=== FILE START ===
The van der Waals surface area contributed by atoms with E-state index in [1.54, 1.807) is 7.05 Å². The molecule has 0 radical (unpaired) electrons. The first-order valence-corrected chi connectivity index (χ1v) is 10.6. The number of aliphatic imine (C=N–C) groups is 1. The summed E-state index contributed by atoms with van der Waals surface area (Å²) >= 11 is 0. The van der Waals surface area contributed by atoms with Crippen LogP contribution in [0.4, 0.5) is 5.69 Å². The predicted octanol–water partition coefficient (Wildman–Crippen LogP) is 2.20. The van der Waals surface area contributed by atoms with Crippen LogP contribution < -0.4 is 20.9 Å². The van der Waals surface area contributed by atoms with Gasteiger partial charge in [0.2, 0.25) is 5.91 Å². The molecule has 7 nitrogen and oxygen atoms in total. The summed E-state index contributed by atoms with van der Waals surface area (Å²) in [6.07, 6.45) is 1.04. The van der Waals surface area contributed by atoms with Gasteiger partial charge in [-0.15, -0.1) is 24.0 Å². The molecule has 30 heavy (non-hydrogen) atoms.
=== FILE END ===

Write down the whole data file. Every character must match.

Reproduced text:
The van der Waals surface area contributed by atoms with E-state index in [1.54, 1.807) is 7.05 Å². The molecule has 0 radical (unpaired) electrons. The first-order valence-corrected chi connectivity index (χ1v) is 10.6. The number of aliphatic imine (C=N–C) groups is 1. The summed E-state index contributed by atoms with van der Waals surface area (Å²) >= 11 is 0. The van der Waals surface area contributed by atoms with Crippen LogP contribution in [0.4, 0.5) is 5.69 Å². The predicted octanol–water partition coefficient (Wildman–Crippen LogP) is 2.20. The van der Waals surface area contributed by atoms with Crippen LogP contribution < -0.4 is 20.9 Å². The van der Waals surface area contributed by atoms with Gasteiger partial charge in [0.2, 0.25) is 5.91 Å². The molecule has 7 nitrogen and oxygen atoms in total. The summed E-state index contributed by atoms with van der Waals surface area (Å²) in [6.07, 6.45) is 1.04. The van der Waals surface area contributed by atoms with Gasteiger partial charge in [-0.15, -0.1) is 24.0 Å². The molecule has 30 heavy (non-hydrogen) atoms.